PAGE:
By Sierra Darville, April 11, 2018
With pending Higher Education Act (HEA) reauthorization legislation expected in the Senate, institutions continue to express concern regarding the House version, introduced last December, the Promoting Real Opportunity, Success, and Prosperity through Education Reform (PROSPER) Act. Maureen Hoyler, president of the Council for Opportunity in Education, has issued a letter to the House of behalf of 413 institutions with concerns focusing on institutional capacity to provide academic, financial, and cultural, support for low-income and first-generation students. The PROSPER Act would reserve a portion of TRIO funding to people who had never before received a TRIO grant, and for newly created competitive grant programs, known as IMPACT grants. These changes would be left in the hands of the Secretary of Education. “We greatly understand and appreciate the committee’s interest in expanding the universe of institutions that host TRIO programs,” Hoyler said. “Yet, in attempting to achieve these goals, the PROSPER Act wrests authority from the Congress and forces legislators to yield completely to the will of the secretary of education.” Further, the PROSPER Act would decrease TRIO funding by $110 million, from what was approved in the spending bill for the 2018 fiscal year. The House “is basically cutting everything in that bill,” Hoyler said. “This is part of their interest in reducing the investment in low-income students. [The funding] needs to be increased. We’re serving fewer than seven percent of the eligible population.”
By Joel Rubin and Dakota Smith, April 13, 2018
As the Department of Justice (DOJ) continues to issue measures to dissuade sanctuary city policies, a U.S. District Judge in Los Angeles ruled this past week that the DOJ cannot favor police departments that are willing to cooperate with Immigration and Customs Enforcement (ICE). A DOJ spokesman called the ruling "overbroad and inconsistent with the rule of law.” The ruling took place in response to Attorney General Jeff Sessions having changed how it judged applications from local police agencies for the Community Oriented Policing Services program. The program, awarded to the LAPD in the past, has led to a significant drop in crime rates and arrests, but no longer qualified due to their refusal to cooperate with ICE. 80% of departments that did receive money cooperated with ICE. Jean Reisz, a professor at the USC Gould School of Law, found the ruling to be unsurprising. "The courts have held that the government can't coerce a local jurisdiction to enact a federal law," she said. "The federal government can't force local jurisdictions to enforce immigration laws. That's something the federal government has to do."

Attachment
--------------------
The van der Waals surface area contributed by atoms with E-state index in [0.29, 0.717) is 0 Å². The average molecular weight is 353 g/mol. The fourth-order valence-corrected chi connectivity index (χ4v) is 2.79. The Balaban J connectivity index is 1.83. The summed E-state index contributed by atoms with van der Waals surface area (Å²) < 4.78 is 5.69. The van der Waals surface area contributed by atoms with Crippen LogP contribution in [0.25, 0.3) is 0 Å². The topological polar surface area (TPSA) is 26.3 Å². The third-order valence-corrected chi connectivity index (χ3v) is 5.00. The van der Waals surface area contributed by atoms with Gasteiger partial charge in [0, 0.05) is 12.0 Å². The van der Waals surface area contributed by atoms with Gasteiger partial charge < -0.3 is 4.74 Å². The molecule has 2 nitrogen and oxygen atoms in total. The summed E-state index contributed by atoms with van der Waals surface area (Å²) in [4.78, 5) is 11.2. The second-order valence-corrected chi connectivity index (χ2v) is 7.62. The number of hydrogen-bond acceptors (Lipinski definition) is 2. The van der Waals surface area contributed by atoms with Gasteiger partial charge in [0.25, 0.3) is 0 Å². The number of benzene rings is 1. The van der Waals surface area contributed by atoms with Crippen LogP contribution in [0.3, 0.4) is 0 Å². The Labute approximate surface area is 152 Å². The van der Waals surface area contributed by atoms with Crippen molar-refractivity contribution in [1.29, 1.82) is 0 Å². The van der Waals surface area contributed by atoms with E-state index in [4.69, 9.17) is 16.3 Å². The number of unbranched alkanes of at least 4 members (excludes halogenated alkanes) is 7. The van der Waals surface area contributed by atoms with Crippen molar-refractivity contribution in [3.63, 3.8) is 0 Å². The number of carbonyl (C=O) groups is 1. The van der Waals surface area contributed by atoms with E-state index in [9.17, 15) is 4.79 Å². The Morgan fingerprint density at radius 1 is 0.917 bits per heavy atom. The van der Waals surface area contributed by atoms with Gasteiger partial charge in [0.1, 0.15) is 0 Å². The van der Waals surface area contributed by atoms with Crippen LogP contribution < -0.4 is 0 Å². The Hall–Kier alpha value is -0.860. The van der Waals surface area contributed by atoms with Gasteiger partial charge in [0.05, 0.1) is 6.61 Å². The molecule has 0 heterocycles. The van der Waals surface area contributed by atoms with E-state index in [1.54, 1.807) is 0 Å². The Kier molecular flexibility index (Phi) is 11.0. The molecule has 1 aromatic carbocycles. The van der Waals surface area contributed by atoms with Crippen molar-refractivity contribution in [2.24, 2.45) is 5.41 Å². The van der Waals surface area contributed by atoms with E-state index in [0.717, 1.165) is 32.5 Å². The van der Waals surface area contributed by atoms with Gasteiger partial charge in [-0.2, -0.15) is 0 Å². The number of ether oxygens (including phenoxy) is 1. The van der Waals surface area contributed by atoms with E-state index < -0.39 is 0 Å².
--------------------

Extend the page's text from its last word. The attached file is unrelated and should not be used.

Since the start of the 2018 State Legislative Session, the Policy and Advocacy Team at NASPA has seen movement on 19 bills across 10 states. This summary includes changes observed concerning tracked legislation over the past week. TN SB 2480, which failed to move forward in the Senate Judiciary Committee on 04/03/2018, and TN HB 2620, which was taken off the Finance Ways and Means Subcommittee calendar on 04/09/0218, would expand the attorney general and reporter’s duties to include representation for a Local Education Agency (LEA) or certain LEA employees in a legal proceeding arising out of the LEA’s adoption of a policy or practice designating multi-person restrooms, locker rooms, or other facilities for use based only on one’s biological sex.